PF Chisholm’s A Murder of Crows

This month sees the return of P.F. Chisholm’s Sir Robert Carey series in the fifth novel, A Murder of Crows, and hooray for that! Here is the introduction I wrote for the second novel in the series, oh so long ago now…


The scene is the nebulous and ever-changing border between Scotland and England in 1592, the thirty-fourth year of the reign of Good Queen Bess, five years after the Spanish Armada, fifty-one years after Henry VIII beheaded his fifth queen. Reivers with a high disregard for the allegiance or for that matter the nationality of their victims roved freely back and forth across this border during this time, pillaging, plundering, assaulting and killing as they went.

Into this scene of mayhem and murder gallops Sir Robert Carey, the central figure (and real historical figure) of the mystery novels by P.F. Chisholm, including A Famine of Horses, A Season of Knives, A Surfeit of Guns and A Plague of Angels. Sir Robert is the Deputy Warden of the West March, and his duty is to enforce the peace on the Border. Since everyone on the English side is first cousin once removed to everyone on the Scottish side, it is frequently difficult to tell his men which way to shoot.

Sir Robert is as delightful a character as any who ever thrust and parried his way into the pages of a work of fiction, in this century or out of it. He is handsome, intelligent, charming, capable, as quick with a laugh as he is with a sword. He puts the buckle into swash. He puts the court into courtier; in fact, his nickname is the Courtier.

The ensemble surrounding him is equally engaging. There is Sergeant Henry Dodd, Sir Robert’s second-in-command, who does “his best to look honest but thick.” There is Lord Scrope, Sir Robert’s brother-in law and feckless superior, who sits “hunched like a heron in his carved chair.” There is Philadelphia, Sir Robert’s sister, “a pleasing small creature with black ringlets making ciphers on her white skin.” And there is the Lady Elizabeth Widdrington, Sir Robert’s love and the wife of another man, who is “hard put to it to keep her mind on her prayers: Philadelphia’s brother would keep marching into her thoughts.”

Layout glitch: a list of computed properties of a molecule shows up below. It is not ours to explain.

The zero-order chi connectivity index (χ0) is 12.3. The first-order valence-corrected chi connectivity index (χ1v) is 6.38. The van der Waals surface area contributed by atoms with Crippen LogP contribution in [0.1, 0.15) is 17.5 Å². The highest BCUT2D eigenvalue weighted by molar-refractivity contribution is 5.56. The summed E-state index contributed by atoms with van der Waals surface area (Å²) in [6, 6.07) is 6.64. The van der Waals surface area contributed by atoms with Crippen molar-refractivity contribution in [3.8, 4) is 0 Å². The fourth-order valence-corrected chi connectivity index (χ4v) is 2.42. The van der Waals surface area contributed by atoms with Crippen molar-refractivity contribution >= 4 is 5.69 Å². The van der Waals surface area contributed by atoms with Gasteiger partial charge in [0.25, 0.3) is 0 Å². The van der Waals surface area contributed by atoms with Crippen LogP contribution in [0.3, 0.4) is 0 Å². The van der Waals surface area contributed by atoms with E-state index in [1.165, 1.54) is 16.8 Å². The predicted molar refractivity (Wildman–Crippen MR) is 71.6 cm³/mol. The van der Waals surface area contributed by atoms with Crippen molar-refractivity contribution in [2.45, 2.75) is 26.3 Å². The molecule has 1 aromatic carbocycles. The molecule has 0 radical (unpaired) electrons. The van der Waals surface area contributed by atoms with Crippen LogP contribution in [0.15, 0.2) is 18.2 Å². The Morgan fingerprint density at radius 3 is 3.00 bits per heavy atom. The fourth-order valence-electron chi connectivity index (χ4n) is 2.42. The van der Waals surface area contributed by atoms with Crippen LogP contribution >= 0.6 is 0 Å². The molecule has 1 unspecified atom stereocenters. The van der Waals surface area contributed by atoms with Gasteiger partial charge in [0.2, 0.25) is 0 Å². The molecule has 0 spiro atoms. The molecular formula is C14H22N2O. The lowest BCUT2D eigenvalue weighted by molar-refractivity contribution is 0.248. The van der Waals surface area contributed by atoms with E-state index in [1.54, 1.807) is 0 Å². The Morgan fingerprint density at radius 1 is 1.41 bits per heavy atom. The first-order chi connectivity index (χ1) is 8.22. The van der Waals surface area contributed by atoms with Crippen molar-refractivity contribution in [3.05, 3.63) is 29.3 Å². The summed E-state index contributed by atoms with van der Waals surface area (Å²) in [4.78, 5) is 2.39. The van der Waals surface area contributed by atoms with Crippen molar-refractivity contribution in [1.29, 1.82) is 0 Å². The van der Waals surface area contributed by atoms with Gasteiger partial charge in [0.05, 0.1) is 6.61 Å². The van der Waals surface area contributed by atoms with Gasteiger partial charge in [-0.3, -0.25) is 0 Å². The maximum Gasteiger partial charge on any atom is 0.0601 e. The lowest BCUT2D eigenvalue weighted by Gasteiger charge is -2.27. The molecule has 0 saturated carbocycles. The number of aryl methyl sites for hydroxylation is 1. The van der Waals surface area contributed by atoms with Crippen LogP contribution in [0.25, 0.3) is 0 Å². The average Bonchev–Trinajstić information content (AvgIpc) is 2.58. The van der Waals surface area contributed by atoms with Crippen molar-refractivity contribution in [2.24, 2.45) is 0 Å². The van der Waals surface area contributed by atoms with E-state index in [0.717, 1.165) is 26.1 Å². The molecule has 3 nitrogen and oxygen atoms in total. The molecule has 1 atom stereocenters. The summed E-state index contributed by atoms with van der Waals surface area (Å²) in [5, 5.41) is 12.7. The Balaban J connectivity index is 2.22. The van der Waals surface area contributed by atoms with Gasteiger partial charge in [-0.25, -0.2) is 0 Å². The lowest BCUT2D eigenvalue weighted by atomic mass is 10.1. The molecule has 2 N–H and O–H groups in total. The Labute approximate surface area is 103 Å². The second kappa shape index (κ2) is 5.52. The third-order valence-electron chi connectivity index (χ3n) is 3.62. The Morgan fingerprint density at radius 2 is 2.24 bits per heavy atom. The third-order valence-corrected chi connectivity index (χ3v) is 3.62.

There is hand-to-hilt combat with villains rejoicing in names like Jock of the Peartree, and brushes with royalty in the appearance of King James of Scotland, who’s a little in love with Sir Robert himself. And who can blame him? Sir Robert is imminently lovable, and these four books are a rollicking, roistering revelation of a time long gone, recaptured for us in vivid and intense detail in this series.

The series in order:

A Famine of Horses
A Season of Knives
A Surfeit of Guns
A Plague of Angels

and this month

A Murder of Crows. I was lucky enough to score an ARC and I liked it so much I did a thing I hardly ever do, I blurbed it, thusly:

Sir Robert Carey is back at last in this fifth novel in PF Chisholm’s Sir Robert Carey series, with the redoubtable Sergeant Henry Dodd matching wits with Sir Robert’s mother, the darling and deadly Lady Hunsdon. Well worth the wait.

Chisholm Herself, aka Patricia Finney, will appear live! and in person! this weekend at the Poisoned Pen Conference in Scottsdale. I’ll be there, too, checked in to the swanky Arizona Biltmore Hotel at the bargain basement conference price of $89 a night. Lots of fun will be had therein, including a panel on Georgette Heyer that no GH fan will want to miss. Come on down!

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